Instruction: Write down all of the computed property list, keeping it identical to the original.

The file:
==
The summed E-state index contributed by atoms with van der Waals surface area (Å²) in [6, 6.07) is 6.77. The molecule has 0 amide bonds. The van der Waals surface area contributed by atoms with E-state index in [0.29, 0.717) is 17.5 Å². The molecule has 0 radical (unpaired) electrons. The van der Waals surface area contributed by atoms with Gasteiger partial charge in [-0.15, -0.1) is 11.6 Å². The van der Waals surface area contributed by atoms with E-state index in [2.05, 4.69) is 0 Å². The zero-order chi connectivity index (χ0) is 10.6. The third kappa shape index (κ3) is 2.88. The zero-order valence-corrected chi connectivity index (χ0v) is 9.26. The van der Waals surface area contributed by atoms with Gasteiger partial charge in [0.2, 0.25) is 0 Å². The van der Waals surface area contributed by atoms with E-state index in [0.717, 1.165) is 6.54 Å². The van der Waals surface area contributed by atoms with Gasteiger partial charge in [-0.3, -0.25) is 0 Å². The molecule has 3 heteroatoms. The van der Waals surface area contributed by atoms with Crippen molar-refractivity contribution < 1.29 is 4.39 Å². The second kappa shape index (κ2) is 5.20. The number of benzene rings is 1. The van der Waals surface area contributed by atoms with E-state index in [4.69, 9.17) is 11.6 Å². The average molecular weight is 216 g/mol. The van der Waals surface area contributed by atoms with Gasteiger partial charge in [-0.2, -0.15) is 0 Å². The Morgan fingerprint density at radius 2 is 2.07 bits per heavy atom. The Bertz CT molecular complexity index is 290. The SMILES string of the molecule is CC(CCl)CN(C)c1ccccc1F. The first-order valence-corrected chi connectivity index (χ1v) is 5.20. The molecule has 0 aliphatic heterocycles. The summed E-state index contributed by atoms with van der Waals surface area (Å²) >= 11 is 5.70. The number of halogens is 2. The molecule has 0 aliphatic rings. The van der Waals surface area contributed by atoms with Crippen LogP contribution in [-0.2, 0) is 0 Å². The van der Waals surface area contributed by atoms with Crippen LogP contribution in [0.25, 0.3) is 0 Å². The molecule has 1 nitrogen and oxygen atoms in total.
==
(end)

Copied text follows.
The summed E-state index contributed by atoms with van der Waals surface area (Å²) in [6, 6.07) is 6.77. The molecule has 0 amide bonds. The van der Waals surface area contributed by atoms with E-state index in [0.29, 0.717) is 17.5 Å². The molecule has 0 radical (unpaired) electrons. The van der Waals surface area contributed by atoms with Gasteiger partial charge in [-0.15, -0.1) is 11.6 Å². The van der Waals surface area contributed by atoms with E-state index in [2.05, 4.69) is 0 Å². The zero-order chi connectivity index (χ0) is 10.6. The third kappa shape index (κ3) is 2.88. The zero-order valence-corrected chi connectivity index (χ0v) is 9.26. The van der Waals surface area contributed by atoms with Gasteiger partial charge in [0.2, 0.25) is 0 Å². The van der Waals surface area contributed by atoms with E-state index in [0.717, 1.165) is 6.54 Å². The van der Waals surface area contributed by atoms with Gasteiger partial charge in [-0.3, -0.25) is 0 Å². The molecule has 3 heteroatoms. The van der Waals surface area contributed by atoms with Crippen molar-refractivity contribution < 1.29 is 4.39 Å². The second kappa shape index (κ2) is 5.20. The number of benzene rings is 1. The van der Waals surface area contributed by atoms with E-state index in [4.69, 9.17) is 11.6 Å². The average molecular weight is 216 g/mol. The van der Waals surface area contributed by atoms with Gasteiger partial charge in [-0.2, -0.15) is 0 Å². The Morgan fingerprint density at radius 2 is 2.07 bits per heavy atom. The Bertz CT molecular complexity index is 290. The SMILES string of the molecule is CC(CCl)CN(C)c1ccccc1F. The first-order valence-corrected chi connectivity index (χ1v) is 5.20. The molecule has 0 aliphatic heterocycles. The summed E-state index contributed by atoms with van der Waals surface area (Å²) >= 11 is 5.70. The number of halogens is 2. The molecule has 0 aliphatic rings. The van der Waals surface area contributed by atoms with Crippen LogP contribution in [-0.2, 0) is 0 Å². The van der Waals surface area contributed by atoms with Crippen LogP contribution in [0.25, 0.3) is 0 Å². The molecule has 1 nitrogen and oxygen atoms in total.